CBU alum is drawn to art
Riverside, Calif. (Aug. 15, 2014) – CBU alumnus Geoff Gouveia (‘13) connects with others through writing and visual art. This summer he is passing that passion along to younger students.
Gouveia is teaching a beginning drawing class this month for students aged 12-18 at the CBU Gallery. While teaching drawing technique, he also hopes to teach the students confidence.
“One of the big things that I try to focus on is the idea of confidence within their own drawings,” Gouveia said. “I don’t like to use the eraser and most of the time I don’t supply them with one, because I want them to be confident in the mistakes in the learning process. And then through that, maybe it will bleed over into other areas of their school work or in their lives. Within the drawing, I know that confidence is a huge boost in gaining ability.”
Gouveia started pursuing art his junior year in high school, but did not take it seriously until his sophomore year after he went on a trip with CBU to Africa.
“On that trip I experienced a lot of emotions and things I couldn’t really express in the written word,” he said. “I’ve always kept a journal, and at that time things started to transition from the written word to more visual.”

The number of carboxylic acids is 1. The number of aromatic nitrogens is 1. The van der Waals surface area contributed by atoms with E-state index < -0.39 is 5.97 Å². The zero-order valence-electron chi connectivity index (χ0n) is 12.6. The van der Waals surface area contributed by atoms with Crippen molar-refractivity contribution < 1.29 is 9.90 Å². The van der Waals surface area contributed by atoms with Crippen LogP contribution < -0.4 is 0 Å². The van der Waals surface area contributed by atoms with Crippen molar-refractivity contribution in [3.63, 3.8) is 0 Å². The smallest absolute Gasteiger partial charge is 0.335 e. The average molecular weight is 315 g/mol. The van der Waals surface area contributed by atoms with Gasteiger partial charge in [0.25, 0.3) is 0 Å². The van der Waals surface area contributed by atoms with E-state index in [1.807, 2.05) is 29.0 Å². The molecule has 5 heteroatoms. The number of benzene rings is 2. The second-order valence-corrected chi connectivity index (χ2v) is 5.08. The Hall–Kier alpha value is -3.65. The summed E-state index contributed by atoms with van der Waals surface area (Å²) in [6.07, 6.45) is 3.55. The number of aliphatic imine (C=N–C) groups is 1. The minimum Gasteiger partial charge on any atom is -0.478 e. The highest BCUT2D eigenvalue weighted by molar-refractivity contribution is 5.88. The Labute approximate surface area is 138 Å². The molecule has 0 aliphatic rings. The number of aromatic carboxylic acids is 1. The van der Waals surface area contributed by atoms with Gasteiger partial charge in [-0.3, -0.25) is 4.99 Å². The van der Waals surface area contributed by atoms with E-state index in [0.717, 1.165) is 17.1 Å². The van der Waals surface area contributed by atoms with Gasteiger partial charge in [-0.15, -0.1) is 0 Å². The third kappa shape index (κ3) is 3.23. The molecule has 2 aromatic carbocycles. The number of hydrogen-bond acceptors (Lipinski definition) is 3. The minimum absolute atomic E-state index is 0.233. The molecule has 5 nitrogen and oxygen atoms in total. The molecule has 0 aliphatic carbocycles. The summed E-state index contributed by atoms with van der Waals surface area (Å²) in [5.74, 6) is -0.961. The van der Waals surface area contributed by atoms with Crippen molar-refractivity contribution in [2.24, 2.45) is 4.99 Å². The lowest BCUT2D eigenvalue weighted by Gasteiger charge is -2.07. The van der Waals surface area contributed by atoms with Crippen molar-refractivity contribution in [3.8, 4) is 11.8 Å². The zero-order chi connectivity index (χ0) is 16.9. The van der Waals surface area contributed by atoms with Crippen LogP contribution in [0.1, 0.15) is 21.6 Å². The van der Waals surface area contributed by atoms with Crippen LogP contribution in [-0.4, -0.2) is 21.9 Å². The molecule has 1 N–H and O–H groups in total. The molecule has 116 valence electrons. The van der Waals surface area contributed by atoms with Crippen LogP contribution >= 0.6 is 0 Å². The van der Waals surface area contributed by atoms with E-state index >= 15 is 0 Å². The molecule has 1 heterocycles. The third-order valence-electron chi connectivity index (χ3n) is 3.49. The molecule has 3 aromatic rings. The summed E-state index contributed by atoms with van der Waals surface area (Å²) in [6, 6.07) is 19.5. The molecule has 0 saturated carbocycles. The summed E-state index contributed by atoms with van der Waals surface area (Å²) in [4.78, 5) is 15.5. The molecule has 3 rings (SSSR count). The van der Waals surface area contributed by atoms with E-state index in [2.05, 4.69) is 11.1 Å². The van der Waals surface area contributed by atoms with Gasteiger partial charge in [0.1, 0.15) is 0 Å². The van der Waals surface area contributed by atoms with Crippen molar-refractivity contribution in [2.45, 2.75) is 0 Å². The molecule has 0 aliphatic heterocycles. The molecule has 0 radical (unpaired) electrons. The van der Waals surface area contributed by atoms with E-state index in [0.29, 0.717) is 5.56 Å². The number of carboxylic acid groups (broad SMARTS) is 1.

Gouveia expresses himself on canvas and on the sides of buildings. He has painted murals in Riverside, Los Angeles, Tijuana, Brazil and Chile. He enjoys creating murals because of the challenge; canvas pieces may take a month to complete but he only has a few days for a mural.
“The personal challenge of this scale is always really fun with the time crunch,” he said. “You have a limited amount of time so your decision making will be really quick, your creativity’s peaked. So for me, the murals are a lot of fun and it’s a big challenge.”
In the drawing class, Gouveia is starting with smaller challenges. For instance, if students can only draw stick figures, he will help them learn form. If they can draw the form well, they move on to light. If they know about light, then Gouveia will talk about proportions.
“There’s always something you can work on,” he said. “That was one of the most frustrating things that I learned in school, that no matter how good I got, I was never that good. Even if I was taking this class as a student, I could definitely still be learning something. You’re never done.”